The Harmonic Tone Generator: One of the First Analog Voltage-Controlled Synthesizers

[Photo of JWB & HTG circuit boards] [Photo of HTG in a rack] [Photo of HTG in a rack] [Photo of HTG in a rack]

             JB and circuit boards              HTG in rack                      Harmonic Tone Generator                      Harmonic Envelope Controls

James Beauchamp invented the Harmonic Tone Generator (HTG) in 1964 under the direction of Lejaren Hiller in the Experimental Music Studio at the University of Illinois at Urbana-Champaign. The instrument synthesized six exact harmonics with variable fundamental frequency from 0 to 2000 Hz. The amplitudes of the six harmonics, the fundamental frequency, and the phase of the second harmonic were programmed by voltage control. The fundamental frequency (pitch) was controlled by an external keyboard or generators to provide vibrato and other effects. Control of amplitude was provided by special envelope generators or external generators or even by microphone or prerecorded sounds.

The harmonics were derived by generating pairs of ultrasonic frequencies which were nonlinearly mixed to produce audio difference frequencies. That is to say, one set of frequencies, 50 KHz, 100 KHz, ..., 300 KHz, was fixed. Another set, 50-52 KHz, 100-104 KHz, ..., 300-312 KHz, was variable. When 50 and 50-52 KHz, etc., were mixed, the sine tones 0-2 KHz, ... were derived. Harmonics were generated by full-wave rectification (even harmonics) and square wave chopping (odd harmonics), followed by band pass filtering to separate the harmonics.

The envelope generators consisted of variable delays and attack/decay circuits. In response to a trigger signal from the keyboard, after a programmed delay, the envelope generator would either rise and then go into an immediate decay while the key is depressed or it would rise (slowly) and decay after the key is released. Having the upper harmonics delayed with respect to the lower ones gave an interesting effect.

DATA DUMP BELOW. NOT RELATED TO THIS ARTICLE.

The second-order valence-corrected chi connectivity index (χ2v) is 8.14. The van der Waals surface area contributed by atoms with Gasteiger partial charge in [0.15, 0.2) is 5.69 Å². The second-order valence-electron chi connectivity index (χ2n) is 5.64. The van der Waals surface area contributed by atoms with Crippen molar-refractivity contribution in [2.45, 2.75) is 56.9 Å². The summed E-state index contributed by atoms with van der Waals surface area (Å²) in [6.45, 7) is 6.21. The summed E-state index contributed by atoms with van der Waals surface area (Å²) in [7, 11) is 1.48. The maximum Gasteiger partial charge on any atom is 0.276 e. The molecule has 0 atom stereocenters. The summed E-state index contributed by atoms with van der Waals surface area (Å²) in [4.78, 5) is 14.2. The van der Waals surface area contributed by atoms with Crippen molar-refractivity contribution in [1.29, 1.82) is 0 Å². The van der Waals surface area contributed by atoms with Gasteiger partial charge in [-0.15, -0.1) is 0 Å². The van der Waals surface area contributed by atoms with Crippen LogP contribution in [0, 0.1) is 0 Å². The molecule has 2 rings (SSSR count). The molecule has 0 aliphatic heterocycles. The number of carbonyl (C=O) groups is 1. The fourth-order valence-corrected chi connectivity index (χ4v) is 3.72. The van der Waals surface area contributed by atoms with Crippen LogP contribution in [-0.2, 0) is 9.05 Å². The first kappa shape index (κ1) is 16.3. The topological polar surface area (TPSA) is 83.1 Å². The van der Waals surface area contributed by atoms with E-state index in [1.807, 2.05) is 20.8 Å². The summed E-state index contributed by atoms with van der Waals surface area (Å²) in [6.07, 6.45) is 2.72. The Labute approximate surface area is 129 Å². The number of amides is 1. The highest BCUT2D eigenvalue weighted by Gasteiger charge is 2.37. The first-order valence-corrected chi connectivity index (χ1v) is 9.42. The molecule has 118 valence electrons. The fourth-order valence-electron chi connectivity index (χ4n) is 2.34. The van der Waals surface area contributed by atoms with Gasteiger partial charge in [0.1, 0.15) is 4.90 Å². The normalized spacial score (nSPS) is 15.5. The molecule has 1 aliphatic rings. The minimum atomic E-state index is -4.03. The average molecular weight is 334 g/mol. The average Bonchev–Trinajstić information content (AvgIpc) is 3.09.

Because the amplitude controls were "bipolar" (i.e., either positive or negative controls were effective), the instrument could serve as a multi-frequency "ring modulator", which was especially useful when the controls were derived from a voice or musical instrument. The frequency control was also bipolar and was capable of producing rich sound spectra when the control was taken from a sine generator operating at frequencies ranging from 20 Hz through several hundred Hz. This FM effect was very popular for producing interesting sounds for electronic music compositions.

During the spring of 1964 Arthur Maddox and Beauchamp produced a series of three improvizations for Harmonic Tone Generator alone and five improvizations for HTG and acoustic instruments. Click here to hear these improvizations.

A paper on the Harmonic Tone Generator was given at the 1964 fall meeting of the Audio Engineering Society. It was published in the Journal of Audio Engineering Society in October, 1966 as "Additive Synthesis of Harmonic Musical Tones".

Several electronic music compositions utilized the Harmonic Tone Generator as their main source of electronic sounds. Among them are:

Herbert Brun, "Futility, 1964"(1964)

Kenneth Gaburo, "Antiphonics III", "Lemon Drops"(1965), "Hydrogen Jukebox", and "For Harry"(1966)

Lejaren Hiller, "Machine Music"(1964) and "A Triptych for Hieronymus"(1966)

Salvatore Martirano, "Underworld"(1965)

In January, 2015 Scott Schwartz, director of the Sousa Archives on the University of Illinois Urbana-Champaign campus, announced that the museum had acquired the original analog Harmonic Tone Generator for its collection. Meanwhile, Mark Smart, an electronics professional at the Dept. of Electrical and Computer Engineering at the UIUC, created a digital simulation of the HTG. The original HTG and its simulation have been displayed at the museum since September, 2015. The simulation version is operable by visitors to the museum.

(1) James W. Beauchamp, "The Harmonic Tone Generator, A Voltage-Controlled Device for Additive Synthesis of Audio Harmonic Spectra", Audio Engineering Society Preprint No. 323 (1964).
(2) James W. Beauchamp, "Electronic Instrumentation for the Synthesis, Control, and Analysis of Harmonic Musical Tones", Doctoral Thesis, University of Illinois at Urbana-Champaign, 1965.
(3) J. W. Beauchamp, "Additive Synthesis of Harmonic Musical Tones", J. Audio Eng Soc 14(4), 332-342 (1966).

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